If your ride is less than 90 minutes, you really don't need to worry about carbs. Your liver should store enough glycogen to last that long. If you're having trouble on rides less than 90 minutes, the problem is much more likely to be electrolytes or dehydration or lack of conditioning or all 3. If you're not putting electrolyte [non-sugar] pills in your water, try that and see if it helps. You should be drinking around 20 ozs of water per hour on a hard ride.

If you're going longer than 90 minutes, then yes, you do need some easily digestible carbs, because your body can't create new glycogen quickly enough to fuel your muscles once it's run out of reserves. But there's no need to go overboard. Around 200 to 300 calories per hour should be plenty.

If you have a hard ride lasting longer than 90 minutes, try to drink a smoothie within 30 minutes. Ingredients: ice, 2C frozen fruit, 20 ozs. whey protein, milk or juice, and a pinch of salt. That will keep your body from using your lean muscle as a fuel replacement.

And unless you're planning on being a pro racer, keep up the resistance training.

You probably lost weight because you cut way back on your carbs. The typical low fat/high carb diet may work for some people, but it has been a miserable failure for most.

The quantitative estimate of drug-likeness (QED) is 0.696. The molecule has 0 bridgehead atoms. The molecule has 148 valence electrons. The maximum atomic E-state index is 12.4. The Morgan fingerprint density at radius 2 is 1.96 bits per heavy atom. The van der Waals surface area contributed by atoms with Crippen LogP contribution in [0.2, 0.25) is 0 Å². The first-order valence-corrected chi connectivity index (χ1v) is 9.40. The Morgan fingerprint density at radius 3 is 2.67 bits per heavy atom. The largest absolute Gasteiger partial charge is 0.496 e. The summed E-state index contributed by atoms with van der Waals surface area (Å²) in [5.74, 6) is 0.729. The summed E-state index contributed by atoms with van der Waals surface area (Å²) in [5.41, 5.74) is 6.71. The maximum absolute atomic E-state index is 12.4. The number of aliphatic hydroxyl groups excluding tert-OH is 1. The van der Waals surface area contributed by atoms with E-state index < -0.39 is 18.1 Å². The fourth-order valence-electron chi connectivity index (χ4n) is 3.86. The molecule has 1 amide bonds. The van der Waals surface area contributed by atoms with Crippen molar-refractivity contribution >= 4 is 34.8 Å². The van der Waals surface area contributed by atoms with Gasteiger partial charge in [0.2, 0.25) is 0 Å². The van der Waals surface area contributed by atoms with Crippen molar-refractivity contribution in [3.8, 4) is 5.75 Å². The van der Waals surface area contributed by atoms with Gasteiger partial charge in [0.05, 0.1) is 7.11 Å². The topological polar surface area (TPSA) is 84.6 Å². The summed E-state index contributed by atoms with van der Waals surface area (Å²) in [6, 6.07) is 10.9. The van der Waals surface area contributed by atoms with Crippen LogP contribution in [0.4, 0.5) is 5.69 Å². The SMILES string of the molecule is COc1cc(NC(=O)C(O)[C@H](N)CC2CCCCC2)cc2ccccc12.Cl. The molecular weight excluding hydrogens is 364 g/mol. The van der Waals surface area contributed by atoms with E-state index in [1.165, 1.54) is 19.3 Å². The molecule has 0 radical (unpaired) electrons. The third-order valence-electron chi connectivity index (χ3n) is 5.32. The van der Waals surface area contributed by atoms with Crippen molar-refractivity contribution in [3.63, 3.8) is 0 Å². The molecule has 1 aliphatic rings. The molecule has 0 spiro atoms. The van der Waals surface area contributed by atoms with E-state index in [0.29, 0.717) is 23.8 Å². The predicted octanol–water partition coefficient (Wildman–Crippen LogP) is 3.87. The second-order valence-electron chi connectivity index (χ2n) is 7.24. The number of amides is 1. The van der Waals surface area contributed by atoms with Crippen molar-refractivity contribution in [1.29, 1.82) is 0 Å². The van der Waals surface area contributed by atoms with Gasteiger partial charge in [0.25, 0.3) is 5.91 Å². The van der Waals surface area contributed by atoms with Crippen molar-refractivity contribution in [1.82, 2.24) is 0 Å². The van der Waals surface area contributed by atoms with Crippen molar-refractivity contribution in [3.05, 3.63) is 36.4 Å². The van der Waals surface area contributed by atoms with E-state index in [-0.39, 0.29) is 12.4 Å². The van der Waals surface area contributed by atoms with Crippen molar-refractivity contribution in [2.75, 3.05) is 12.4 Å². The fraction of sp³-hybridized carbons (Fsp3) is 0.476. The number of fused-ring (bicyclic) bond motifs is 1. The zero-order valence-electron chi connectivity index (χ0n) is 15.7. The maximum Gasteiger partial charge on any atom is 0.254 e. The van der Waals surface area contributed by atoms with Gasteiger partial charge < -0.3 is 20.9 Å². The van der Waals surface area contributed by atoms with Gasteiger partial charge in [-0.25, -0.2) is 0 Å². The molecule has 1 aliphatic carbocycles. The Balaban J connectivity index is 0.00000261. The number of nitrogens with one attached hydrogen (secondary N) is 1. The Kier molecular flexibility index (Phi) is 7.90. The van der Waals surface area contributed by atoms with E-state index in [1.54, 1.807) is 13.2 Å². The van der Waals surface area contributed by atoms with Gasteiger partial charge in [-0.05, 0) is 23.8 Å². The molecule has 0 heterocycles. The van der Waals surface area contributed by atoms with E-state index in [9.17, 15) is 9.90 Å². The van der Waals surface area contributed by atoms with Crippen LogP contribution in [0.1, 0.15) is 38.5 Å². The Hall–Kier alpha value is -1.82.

Chaco is offline   Reply With Quote
Old 06-15-11, 05:19 PM   #5
Spam16v
Junior Member
Thread Starter
 
Join Date: May 2011
Bikes:
Posts: 18
Mentioned: 0 Post(s)
Tagged: 0 Thread(s)
Quoted: 0 Post(s)
Thanks for the advice everyone, as far as what I get at Subway, either wheat or flatbread, roast chicken, and PILE on the vegetables, spinnach, tomatoes, cucumbers, banana peppers, olives, and so forth, splash of southwest sauce and call it good. By my best estimate probably around 1k calories, no paperbag, and no drive-through so I'm better off than some and worse off than others. I drink breakfast after I lift in the morning OMW to work @ ~200-300 calories depending how much fruit I pitch in the blender w/30g protein/isolate blend, and eat a real clean dinner with lean meat and veggies. I usually do ~10oz milk, few strawberries and 30g protein before bed too. I wake up so much easier no matter how tired I am if I give my body food before bed.

I "cut back" on carbs, but in reality, I'm down to eating about what i should from way too freakin' many. No where near even considering ketosis. Chaco, thanks for the specifics, I'm pretty sure I can make those "tweaks" to help out. I plan on maintaining or just slightly taking my resistance training down a notch and put in some more saddle time. Maybe up some time, and combine some splits instead of just isolation days of Chest, Back, Arms, ect. Do a back chest day and work partial arms on a chest/tri day or a back/bicep day. I do abs most days training and don't typically do a full leg day. I'll just work in hams and gleuts in with lower back and so forth. I turn into too much of a squat junkie anyways, and my quads & calves are really developed as it is.
Spam16v is offline   Reply With Quote
Reply


Thread Tools Search this Thread
Search this Thread:

Advanced Search

Posting Rules
You may not post new threads
You may not post replies
You may not post attachments
You may not edit your posts

BB code is On
Smilies are On
[IMG] code is On
HTML code is Off



All times are GMT -6. The time now is 05:01 AM.